Mars is a planet ripe for exploration by mankind. Or is it? As NASA struggles to justify a manned mission to the Red Planet, what technology will we need to get there? Also, before we set foot on the Martian surface, what advanced rovers will we need to scope out the surroundings, making sure it's safe? But before we start getting bogged down with all these details, what's there and how can we exploit it?
We may not be prospecting Mars anytime soon, but scientists have mapped out where on the planet we should look -- some day.
We've explored Mars with satellites, landers and rovers, could the next robotic exploration vehicle be spherical in shape and inspired by the humble wind-blown tumbleweed?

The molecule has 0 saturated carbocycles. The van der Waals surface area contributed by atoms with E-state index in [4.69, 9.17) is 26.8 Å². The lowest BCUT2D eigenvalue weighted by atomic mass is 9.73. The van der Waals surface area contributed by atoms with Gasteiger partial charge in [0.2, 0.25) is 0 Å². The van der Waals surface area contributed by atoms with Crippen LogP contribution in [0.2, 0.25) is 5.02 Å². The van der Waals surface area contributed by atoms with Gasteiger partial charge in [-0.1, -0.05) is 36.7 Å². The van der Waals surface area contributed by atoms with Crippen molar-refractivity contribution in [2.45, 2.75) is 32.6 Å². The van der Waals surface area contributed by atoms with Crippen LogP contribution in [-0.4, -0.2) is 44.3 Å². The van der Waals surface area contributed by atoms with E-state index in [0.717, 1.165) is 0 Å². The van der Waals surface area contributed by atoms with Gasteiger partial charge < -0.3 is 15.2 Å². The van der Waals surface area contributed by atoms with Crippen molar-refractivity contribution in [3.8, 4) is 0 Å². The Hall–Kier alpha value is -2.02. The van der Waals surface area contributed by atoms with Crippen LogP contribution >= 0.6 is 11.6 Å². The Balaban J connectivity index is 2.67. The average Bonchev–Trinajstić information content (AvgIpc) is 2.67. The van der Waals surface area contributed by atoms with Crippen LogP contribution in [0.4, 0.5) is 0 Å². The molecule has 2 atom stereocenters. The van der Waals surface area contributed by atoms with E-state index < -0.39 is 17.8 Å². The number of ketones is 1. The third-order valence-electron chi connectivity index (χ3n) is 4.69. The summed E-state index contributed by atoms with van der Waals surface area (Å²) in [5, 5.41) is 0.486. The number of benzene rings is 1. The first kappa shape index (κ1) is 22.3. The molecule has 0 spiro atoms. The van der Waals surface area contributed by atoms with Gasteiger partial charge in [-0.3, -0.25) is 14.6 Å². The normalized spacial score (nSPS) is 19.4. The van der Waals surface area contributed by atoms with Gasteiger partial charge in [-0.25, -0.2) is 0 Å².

New concepts for Mars-probing rovers would use Martian wind to move around the planet. James Williams gets a look at two of the designs.
How would you like to explore the Martian landscape? Jump aboard the Manned Mars Exploration Rover, a self-contained mobile base designed to deal with the worst the Red Planet can throw at it.
Reaching the Red Planet could take dramatically less time than once thought using the high-tech VASIMR rocket, according to one scientist.
A new tool for the next Mars rover will allow it to definitively detect organic matter, avoiding controversy that has plagued results from the Viking lander.
Radar revealing remnants of a vast ice sheet under Mars hint at the Red Planet's climate changes over millions of years.